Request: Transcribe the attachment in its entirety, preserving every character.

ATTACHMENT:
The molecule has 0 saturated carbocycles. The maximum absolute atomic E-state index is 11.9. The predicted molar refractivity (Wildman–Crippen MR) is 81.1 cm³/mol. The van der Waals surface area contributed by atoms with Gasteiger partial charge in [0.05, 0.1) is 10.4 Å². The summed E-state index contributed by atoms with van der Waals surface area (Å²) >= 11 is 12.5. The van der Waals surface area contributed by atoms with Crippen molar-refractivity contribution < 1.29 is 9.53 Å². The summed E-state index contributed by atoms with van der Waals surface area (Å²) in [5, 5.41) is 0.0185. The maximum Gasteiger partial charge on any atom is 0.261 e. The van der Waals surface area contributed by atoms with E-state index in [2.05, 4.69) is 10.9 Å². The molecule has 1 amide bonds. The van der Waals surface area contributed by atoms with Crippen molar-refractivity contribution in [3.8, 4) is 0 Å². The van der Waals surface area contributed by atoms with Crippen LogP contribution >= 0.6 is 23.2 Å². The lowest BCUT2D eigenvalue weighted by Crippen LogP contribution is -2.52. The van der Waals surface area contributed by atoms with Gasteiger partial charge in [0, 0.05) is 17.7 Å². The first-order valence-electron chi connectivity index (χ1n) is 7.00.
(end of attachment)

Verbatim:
The molecule has 0 saturated carbocycles. The maximum absolute atomic E-state index is 11.9. The predicted molar refractivity (Wildman–Crippen MR) is 81.1 cm³/mol. The van der Waals surface area contributed by atoms with Gasteiger partial charge in [0.05, 0.1) is 10.4 Å². The summed E-state index contributed by atoms with van der Waals surface area (Å²) >= 11 is 12.5. The van der Waals surface area contributed by atoms with Crippen molar-refractivity contribution < 1.29 is 9.53 Å². The summed E-state index contributed by atoms with van der Waals surface area (Å²) in [5, 5.41) is 0.0185. The maximum Gasteiger partial charge on any atom is 0.261 e. The van der Waals surface area contributed by atoms with E-state index in [2.05, 4.69) is 10.9 Å². The molecule has 1 amide bonds. The van der Waals surface area contributed by atoms with Crippen molar-refractivity contribution in [3.8, 4) is 0 Å². The van der Waals surface area contributed by atoms with Crippen LogP contribution >= 0.6 is 23.2 Å². The lowest BCUT2D eigenvalue weighted by Crippen LogP contribution is -2.52. The van der Waals surface area contributed by atoms with Gasteiger partial charge in [0, 0.05) is 17.7 Å². The first-order valence-electron chi connectivity index (χ1n) is 7.00.